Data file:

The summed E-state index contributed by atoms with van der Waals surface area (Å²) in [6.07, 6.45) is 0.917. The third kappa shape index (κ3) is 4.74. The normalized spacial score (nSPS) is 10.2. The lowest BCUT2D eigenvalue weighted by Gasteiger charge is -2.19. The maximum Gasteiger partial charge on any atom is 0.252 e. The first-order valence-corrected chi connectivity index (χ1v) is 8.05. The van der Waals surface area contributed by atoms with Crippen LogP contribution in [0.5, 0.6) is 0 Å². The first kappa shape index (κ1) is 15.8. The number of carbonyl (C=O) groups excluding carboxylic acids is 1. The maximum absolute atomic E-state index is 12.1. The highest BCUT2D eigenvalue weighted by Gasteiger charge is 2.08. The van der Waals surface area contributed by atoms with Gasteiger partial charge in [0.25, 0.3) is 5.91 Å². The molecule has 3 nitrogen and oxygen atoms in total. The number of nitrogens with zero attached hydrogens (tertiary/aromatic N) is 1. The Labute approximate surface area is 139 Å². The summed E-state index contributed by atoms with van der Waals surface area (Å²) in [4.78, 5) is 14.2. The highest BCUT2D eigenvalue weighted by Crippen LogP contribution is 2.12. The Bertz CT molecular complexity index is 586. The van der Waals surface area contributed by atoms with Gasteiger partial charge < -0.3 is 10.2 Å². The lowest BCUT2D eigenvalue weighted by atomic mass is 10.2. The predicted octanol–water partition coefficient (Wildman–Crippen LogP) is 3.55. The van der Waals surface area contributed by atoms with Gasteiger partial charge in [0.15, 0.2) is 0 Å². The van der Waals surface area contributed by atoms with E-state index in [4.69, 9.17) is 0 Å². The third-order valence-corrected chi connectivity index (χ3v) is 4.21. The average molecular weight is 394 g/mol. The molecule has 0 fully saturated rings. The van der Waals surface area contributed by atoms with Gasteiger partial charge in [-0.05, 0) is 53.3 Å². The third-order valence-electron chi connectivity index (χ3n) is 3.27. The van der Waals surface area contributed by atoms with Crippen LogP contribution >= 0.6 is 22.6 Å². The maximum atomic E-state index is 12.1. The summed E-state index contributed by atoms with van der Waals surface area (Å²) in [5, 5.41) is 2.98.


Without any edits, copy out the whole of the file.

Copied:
The summed E-state index contributed by atoms with van der Waals surface area (Å²) in [6.07, 6.45) is 0.917. The third kappa shape index (κ3) is 4.74. The normalized spacial score (nSPS) is 10.2. The lowest BCUT2D eigenvalue weighted by Gasteiger charge is -2.19. The maximum Gasteiger partial charge on any atom is 0.252 e. The first-order valence-corrected chi connectivity index (χ1v) is 8.05. The van der Waals surface area contributed by atoms with Crippen LogP contribution in [0.5, 0.6) is 0 Å². The first kappa shape index (κ1) is 15.8. The number of carbonyl (C=O) groups excluding carboxylic acids is 1. The maximum absolute atomic E-state index is 12.1. The highest BCUT2D eigenvalue weighted by Gasteiger charge is 2.08. The van der Waals surface area contributed by atoms with Gasteiger partial charge in [0.25, 0.3) is 5.91 Å². The molecule has 3 nitrogen and oxygen atoms in total. The number of nitrogens with zero attached hydrogens (tertiary/aromatic N) is 1. The Labute approximate surface area is 139 Å². The summed E-state index contributed by atoms with van der Waals surface area (Å²) in [4.78, 5) is 14.2. The highest BCUT2D eigenvalue weighted by Crippen LogP contribution is 2.12. The Bertz CT molecular complexity index is 586. The van der Waals surface area contributed by atoms with Gasteiger partial charge < -0.3 is 10.2 Å². The lowest BCUT2D eigenvalue weighted by atomic mass is 10.2. The predicted octanol–water partition coefficient (Wildman–Crippen LogP) is 3.55. The van der Waals surface area contributed by atoms with Gasteiger partial charge in [0.15, 0.2) is 0 Å². The van der Waals surface area contributed by atoms with E-state index in [4.69, 9.17) is 0 Å². The third-order valence-corrected chi connectivity index (χ3v) is 4.21. The average molecular weight is 394 g/mol. The molecule has 0 fully saturated rings. The van der Waals surface area contributed by atoms with Gasteiger partial charge in [-0.05, 0) is 53.3 Å². The third-order valence-electron chi connectivity index (χ3n) is 3.27. The van der Waals surface area contributed by atoms with Crippen LogP contribution >= 0.6 is 22.6 Å². The maximum atomic E-state index is 12.1. The summed E-state index contributed by atoms with van der Waals surface area (Å²) in [5, 5.41) is 2.98.